Toll Climbs to 8 in Pennsylvania Flooding; 10 Reported Missing
Rescuers searching muddy river banks for victims of flash floods triggered by fierce thunderstorms found four bodies Saturday, bringing to eight the number killed by the high water. At least 10 others were reported missing.
Gov. Dick Thornburgh declared 10 communities in western Pennsylvania disaster areas from the Friday evening storms, and the National Guard was ordered in to help in the cleanup, said John Comey, spokesman for the Pennsylvania Emergency Management Agency.
Damage Put at $20 Million
A preliminary estimate put the damage from the flash flooding along Pine Creek and Little Pine Creek at about $20 million.
About 3,500 firefighters, police and maintenance workers helped in the rescue and cleanup, using tow trucks, hand tools and water hoses to pull cars and other wreckage from yards bordering the two tributaries of the Allegheny River.
Orlando DeBaldo, owner of a gas station and garden shop in Indiana Township, said that floodwaters reached six feet deep outside his building.
“All at once the creek started backing up,” DeBaldo said. “It was so fast we couldn’t get from one building to the next. Things were floating around like gum balls in a swimming pool.”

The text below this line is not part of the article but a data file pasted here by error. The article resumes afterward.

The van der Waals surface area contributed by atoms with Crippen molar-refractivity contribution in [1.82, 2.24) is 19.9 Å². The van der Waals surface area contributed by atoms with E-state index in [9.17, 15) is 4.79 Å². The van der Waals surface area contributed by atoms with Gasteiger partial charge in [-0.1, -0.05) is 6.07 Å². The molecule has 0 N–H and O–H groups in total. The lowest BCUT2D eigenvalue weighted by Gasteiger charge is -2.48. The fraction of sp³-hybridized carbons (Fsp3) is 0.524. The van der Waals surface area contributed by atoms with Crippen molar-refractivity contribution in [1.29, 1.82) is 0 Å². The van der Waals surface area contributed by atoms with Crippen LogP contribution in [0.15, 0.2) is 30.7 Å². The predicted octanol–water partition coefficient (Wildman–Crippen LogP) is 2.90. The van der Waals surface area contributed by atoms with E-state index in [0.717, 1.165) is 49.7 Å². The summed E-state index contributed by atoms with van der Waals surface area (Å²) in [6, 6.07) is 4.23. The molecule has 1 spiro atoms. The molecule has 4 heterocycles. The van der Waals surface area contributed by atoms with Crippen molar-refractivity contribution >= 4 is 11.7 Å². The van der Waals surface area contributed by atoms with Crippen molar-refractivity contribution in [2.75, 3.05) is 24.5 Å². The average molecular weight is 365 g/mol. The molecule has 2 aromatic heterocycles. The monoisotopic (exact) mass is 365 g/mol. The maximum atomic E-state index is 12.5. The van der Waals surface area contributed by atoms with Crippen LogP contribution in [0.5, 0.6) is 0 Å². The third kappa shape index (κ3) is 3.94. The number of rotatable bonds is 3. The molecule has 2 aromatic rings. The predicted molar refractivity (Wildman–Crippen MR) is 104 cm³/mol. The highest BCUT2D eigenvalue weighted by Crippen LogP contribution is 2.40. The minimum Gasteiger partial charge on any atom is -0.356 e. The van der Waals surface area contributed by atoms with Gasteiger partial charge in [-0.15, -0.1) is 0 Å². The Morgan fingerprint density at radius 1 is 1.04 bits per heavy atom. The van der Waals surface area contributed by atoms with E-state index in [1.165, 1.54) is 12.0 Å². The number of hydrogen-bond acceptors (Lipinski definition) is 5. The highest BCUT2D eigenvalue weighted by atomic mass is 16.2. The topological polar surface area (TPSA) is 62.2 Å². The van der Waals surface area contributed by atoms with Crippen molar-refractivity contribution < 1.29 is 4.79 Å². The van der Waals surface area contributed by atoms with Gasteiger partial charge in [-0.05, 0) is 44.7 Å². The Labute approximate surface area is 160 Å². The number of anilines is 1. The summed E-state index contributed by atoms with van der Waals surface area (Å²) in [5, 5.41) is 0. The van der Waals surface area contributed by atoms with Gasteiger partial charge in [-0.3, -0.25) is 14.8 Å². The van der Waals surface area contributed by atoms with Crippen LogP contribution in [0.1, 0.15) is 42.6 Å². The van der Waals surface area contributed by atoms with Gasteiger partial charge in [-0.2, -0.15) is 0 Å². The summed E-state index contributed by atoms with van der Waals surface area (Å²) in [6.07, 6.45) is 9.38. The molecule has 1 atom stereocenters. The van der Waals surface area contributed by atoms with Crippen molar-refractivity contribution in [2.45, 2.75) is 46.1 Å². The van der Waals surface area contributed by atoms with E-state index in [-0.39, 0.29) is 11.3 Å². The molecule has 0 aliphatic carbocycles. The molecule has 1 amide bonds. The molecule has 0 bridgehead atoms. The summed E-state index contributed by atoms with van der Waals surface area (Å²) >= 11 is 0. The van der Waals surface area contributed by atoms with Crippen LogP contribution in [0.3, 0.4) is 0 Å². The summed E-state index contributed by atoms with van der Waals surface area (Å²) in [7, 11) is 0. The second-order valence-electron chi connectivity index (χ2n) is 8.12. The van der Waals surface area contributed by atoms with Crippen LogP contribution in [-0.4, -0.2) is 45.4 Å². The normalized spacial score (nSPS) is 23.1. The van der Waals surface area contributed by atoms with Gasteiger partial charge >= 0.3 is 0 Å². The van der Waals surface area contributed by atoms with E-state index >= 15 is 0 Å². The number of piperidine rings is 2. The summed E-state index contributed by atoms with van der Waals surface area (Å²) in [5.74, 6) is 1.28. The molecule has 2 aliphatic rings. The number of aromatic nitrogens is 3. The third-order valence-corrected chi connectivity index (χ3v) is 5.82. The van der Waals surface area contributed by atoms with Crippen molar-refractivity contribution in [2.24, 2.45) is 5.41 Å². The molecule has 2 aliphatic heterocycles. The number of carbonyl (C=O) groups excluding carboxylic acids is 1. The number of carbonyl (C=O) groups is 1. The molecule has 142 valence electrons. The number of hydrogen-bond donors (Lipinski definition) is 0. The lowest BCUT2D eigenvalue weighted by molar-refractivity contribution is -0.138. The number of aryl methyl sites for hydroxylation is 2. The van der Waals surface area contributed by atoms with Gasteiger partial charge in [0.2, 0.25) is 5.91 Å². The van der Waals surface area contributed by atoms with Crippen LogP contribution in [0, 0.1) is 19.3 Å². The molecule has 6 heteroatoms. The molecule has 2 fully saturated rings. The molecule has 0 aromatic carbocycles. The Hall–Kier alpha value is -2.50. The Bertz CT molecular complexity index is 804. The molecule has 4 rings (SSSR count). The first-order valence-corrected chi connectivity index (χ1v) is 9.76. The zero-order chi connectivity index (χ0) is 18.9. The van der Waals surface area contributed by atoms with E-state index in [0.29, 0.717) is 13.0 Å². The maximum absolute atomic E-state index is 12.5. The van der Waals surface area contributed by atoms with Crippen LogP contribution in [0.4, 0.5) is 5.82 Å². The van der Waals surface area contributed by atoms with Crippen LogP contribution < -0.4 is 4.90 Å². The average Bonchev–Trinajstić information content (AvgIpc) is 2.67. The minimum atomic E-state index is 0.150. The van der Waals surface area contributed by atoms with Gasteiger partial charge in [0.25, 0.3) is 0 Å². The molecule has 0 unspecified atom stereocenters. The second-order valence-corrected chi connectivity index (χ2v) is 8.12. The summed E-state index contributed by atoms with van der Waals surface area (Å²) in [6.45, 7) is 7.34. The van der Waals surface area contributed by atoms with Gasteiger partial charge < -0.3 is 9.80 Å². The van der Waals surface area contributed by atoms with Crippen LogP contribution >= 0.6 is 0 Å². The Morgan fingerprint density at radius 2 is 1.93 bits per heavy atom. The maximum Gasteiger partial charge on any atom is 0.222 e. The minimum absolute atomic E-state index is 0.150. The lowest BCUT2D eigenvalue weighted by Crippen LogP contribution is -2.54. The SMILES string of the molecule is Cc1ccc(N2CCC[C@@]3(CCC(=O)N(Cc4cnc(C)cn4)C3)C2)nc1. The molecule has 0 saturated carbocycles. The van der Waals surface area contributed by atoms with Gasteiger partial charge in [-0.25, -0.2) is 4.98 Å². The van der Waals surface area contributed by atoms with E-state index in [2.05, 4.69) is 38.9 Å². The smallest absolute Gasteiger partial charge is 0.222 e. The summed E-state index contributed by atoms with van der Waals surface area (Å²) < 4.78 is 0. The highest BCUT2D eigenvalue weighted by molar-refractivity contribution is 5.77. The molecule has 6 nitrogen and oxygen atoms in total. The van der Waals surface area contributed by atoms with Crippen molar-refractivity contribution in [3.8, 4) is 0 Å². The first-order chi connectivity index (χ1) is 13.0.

“There were vans going by, and cars were floating everywhere. It looked like a highway out there,” said Eric Tvaruzec, 23, describing the scene behind his house.
About two dozen people were treated at hospitals for minor injuries and released.
“We can’t even begin to estimate the damage,” Etna Police Chief Ronald C. Harris said. “There’s seven to eight streets that we haven’t gotten into to take a look. It’s a disaster, no question about it.”
Comey said it would take state and Allegheny County officials several days to assess the damage in the 10 communities that were affected.
The storms interrupted telephone, electric and gas service in the area and in other scattered regions of southwestern Pennsylvania. In some areas, firefighters shut off gas lines for fear of explosions and fire. Workers were in the process of restoring service Saturday.
The National Weather Service estimated that up to four inches of rain from slow-moving thunderstorms may have fallen in the communities of Etna, Fox Chapel and Millvale, and in Shaler, Indiana, Hampton and O’Hara townships in one hour.
Meteorologist Theresa Rossi said 3.9 inches of rain were recorded in Harmarville, about two miles from the flood area.
“The devastation goes on for blocks,” said Jim Agostinelli, a helicopter pilot who brought two of the injured to Pittsburgh’s Allegheny General Hospital. “Hundreds of cars are tossed all over the place, some in the water with their lights still on.”
Most of the dead were found along Little Pine Creek and Saxonburg Boulevard, which parallels the stream in adjacent O’Hara and Shaler townships. Authorities said most victims’ identification was lost in the raging water.